What Drugs Damage Your Brain the Most?
All drugs work by altering your brain function in some way and the longer you use, the more your brain changes. For the most part your brain starts healing once you quit. It might take a while to start feeling normal again, and once you’ve struggled with addiction, it will likely remain a problem to guard against, but your brain will eventually get back to normal. Still, different drugs cause different problems and some take longer to recovery from.
One irony of addiction is that people often start using as a form of self-medication only to make the problem worse. They may drink to relieve social anxiety, then later feel mortified by their uninhibited behaviour. Or they may use marijuana to ease the symptoms of schizophrenia and find they actually get worse in the long-term. The drug not only exacerbates the problem they were hoping to fix, but there’s an opportunity cost as well. That is, the time spent self-medicating would have been much better spent in treatment for the original problem. This isn’t brain damage in the sense of traumatic injury, but it is changing the brain in a way you don’t want.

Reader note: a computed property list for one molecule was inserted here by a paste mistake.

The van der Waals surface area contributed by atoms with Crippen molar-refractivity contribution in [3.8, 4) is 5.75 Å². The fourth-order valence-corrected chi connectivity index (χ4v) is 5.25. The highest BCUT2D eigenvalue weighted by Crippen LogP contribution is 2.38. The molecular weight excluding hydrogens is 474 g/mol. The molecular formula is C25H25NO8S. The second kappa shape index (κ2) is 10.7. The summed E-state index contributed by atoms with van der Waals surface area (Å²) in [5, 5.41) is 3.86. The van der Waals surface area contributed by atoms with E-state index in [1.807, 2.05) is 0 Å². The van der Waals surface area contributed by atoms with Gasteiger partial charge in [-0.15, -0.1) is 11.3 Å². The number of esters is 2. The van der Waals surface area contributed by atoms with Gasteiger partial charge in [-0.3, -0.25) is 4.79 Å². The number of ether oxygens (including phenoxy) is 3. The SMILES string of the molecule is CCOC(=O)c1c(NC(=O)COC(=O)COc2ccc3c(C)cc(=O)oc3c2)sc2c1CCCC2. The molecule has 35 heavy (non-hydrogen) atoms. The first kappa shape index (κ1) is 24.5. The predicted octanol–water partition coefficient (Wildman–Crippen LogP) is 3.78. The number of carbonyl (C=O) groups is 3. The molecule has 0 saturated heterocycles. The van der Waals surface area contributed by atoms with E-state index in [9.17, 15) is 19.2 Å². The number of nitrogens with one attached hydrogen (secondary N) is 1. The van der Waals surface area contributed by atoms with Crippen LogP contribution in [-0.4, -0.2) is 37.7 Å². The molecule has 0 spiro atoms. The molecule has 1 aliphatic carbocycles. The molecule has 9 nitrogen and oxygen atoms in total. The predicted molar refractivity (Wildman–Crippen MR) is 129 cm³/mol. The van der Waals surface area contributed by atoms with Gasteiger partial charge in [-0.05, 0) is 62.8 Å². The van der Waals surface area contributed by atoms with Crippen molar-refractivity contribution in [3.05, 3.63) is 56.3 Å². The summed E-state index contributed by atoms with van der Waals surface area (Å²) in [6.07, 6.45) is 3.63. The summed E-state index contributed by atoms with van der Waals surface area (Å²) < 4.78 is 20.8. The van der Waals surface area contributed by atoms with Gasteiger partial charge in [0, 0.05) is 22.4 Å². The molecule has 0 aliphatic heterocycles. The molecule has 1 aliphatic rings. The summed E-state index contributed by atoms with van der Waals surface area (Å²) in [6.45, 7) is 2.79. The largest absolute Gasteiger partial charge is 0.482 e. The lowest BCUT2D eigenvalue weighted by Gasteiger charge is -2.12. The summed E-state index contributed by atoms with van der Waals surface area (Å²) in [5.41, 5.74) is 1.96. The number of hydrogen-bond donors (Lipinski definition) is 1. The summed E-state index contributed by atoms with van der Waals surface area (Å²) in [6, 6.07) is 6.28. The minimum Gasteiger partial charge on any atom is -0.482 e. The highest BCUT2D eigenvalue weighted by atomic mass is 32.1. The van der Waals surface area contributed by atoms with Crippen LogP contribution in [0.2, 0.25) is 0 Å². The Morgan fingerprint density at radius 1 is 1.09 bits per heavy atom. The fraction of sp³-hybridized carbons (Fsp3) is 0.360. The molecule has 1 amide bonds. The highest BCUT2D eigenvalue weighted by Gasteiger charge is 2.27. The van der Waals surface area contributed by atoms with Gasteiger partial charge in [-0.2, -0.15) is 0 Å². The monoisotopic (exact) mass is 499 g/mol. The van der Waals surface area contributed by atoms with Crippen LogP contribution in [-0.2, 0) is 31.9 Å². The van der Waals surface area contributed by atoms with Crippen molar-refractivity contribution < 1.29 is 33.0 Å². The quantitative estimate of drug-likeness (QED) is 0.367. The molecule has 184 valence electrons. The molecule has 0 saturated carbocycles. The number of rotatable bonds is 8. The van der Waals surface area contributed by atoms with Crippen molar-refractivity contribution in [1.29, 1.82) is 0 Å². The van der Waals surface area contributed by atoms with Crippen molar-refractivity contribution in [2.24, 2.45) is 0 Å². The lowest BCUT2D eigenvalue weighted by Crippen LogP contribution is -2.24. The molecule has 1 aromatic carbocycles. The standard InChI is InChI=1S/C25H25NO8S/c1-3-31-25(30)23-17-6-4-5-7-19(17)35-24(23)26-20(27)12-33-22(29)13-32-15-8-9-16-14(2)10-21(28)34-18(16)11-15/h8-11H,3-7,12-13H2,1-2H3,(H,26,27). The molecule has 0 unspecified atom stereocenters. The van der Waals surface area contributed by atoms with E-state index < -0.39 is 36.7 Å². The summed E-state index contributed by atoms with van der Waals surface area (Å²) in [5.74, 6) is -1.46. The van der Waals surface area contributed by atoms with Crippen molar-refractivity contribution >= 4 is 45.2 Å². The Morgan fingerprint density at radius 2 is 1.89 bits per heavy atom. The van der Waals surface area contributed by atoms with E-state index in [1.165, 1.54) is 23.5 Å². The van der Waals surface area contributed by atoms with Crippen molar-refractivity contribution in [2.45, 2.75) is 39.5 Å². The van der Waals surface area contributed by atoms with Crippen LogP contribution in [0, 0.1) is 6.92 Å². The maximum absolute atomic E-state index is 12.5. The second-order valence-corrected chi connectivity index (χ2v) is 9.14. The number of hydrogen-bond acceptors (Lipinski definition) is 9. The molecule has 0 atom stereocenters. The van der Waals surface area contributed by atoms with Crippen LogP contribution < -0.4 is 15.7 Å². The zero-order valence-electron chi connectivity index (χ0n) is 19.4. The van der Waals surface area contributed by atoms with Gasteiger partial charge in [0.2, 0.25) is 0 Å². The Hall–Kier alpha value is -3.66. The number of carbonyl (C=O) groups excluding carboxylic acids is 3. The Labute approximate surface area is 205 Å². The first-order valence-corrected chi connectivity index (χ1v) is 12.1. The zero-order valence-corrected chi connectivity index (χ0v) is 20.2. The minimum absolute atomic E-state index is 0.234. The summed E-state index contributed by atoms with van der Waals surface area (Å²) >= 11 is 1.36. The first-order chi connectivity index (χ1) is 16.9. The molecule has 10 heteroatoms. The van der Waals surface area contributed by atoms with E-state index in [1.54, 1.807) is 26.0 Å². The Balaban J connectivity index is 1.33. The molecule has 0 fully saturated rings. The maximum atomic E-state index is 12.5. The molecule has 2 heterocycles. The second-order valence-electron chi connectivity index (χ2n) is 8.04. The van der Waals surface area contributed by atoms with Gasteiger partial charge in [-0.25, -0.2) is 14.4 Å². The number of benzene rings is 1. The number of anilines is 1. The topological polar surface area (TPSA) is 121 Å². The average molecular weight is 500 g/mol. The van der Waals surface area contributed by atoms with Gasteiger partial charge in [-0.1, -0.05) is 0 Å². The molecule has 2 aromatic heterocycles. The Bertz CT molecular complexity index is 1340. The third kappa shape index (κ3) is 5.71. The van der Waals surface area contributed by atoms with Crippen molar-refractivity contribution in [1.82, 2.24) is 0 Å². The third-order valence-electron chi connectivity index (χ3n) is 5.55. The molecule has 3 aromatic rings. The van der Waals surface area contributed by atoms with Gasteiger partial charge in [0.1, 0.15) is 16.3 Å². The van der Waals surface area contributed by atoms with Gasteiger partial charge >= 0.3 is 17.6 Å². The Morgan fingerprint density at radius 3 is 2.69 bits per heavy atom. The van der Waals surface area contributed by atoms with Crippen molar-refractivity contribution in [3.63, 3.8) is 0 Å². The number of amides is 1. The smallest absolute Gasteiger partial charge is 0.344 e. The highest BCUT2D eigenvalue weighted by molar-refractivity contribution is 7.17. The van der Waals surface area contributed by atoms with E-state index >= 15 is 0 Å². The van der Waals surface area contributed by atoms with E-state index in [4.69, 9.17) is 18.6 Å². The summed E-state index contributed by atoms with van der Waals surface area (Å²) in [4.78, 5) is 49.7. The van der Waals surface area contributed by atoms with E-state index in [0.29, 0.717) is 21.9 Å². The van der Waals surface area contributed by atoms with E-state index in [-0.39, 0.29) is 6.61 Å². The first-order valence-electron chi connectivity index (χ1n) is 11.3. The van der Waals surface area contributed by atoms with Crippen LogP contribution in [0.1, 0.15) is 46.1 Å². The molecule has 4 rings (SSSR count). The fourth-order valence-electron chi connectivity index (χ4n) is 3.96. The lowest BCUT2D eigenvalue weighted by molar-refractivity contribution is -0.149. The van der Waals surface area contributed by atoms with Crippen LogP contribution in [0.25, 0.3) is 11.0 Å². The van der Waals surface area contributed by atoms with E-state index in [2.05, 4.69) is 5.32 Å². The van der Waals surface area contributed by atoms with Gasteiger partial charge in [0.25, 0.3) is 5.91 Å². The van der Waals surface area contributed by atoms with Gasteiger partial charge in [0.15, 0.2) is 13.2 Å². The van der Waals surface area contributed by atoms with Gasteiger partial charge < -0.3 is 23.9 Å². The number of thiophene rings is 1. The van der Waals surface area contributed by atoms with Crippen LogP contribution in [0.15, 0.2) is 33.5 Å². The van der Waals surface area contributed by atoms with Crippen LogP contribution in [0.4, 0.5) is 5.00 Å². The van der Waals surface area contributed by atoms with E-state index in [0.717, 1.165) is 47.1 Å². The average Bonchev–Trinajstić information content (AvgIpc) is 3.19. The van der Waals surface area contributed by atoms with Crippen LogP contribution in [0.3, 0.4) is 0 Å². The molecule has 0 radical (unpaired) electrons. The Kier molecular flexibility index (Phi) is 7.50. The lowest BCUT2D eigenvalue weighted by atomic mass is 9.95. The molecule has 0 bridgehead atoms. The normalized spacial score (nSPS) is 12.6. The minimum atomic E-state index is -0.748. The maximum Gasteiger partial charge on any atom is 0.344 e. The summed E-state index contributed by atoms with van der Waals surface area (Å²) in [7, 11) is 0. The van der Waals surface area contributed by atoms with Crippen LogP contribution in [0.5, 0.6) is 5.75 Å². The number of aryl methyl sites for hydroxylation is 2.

Prolonged use of drugs will often have long-term effects, but exactly what depends on the drug. For example, prolonged use of stimulants can make you anxious and paranoid long after you quit. Opioid addiction creates a deep groove that’s easy to fall back into for a long time, perhaps the rest of your life. Many drugs disrupt your dopamine system so that people sometimes feel emotionally numb for years after quitting.
In terms of brain damage in the the way we typically think of it, inhalants are one of the worst. They basically smother your brain and deprive it of oxygen. This can have permanent effects, particularly on motor coordination.
Alcohol is very bad for your brain too. An intermediate byproduct of alcohol metabolism called acetaldehyde is toxic for neurons. Alcohol is also associated with a number of behaviours and conditions that may damage the brain. Excessive drinking may lead to stroke, for example, especially when paired with cocaine. A recent study found alcohol is the biggest controllable risk factor for early onset dementia. Even patients who quit drinking did not lower their risk of dementia, although they were mostly older patients and younger people might benefit more from sobriety.
Every drug changes your brain in some way. Some of those changes could be called damage. Often the damage will heal, but sometimes you are stuck with the changes. Luckily, brains are very adaptable and can recover from even major challenges.
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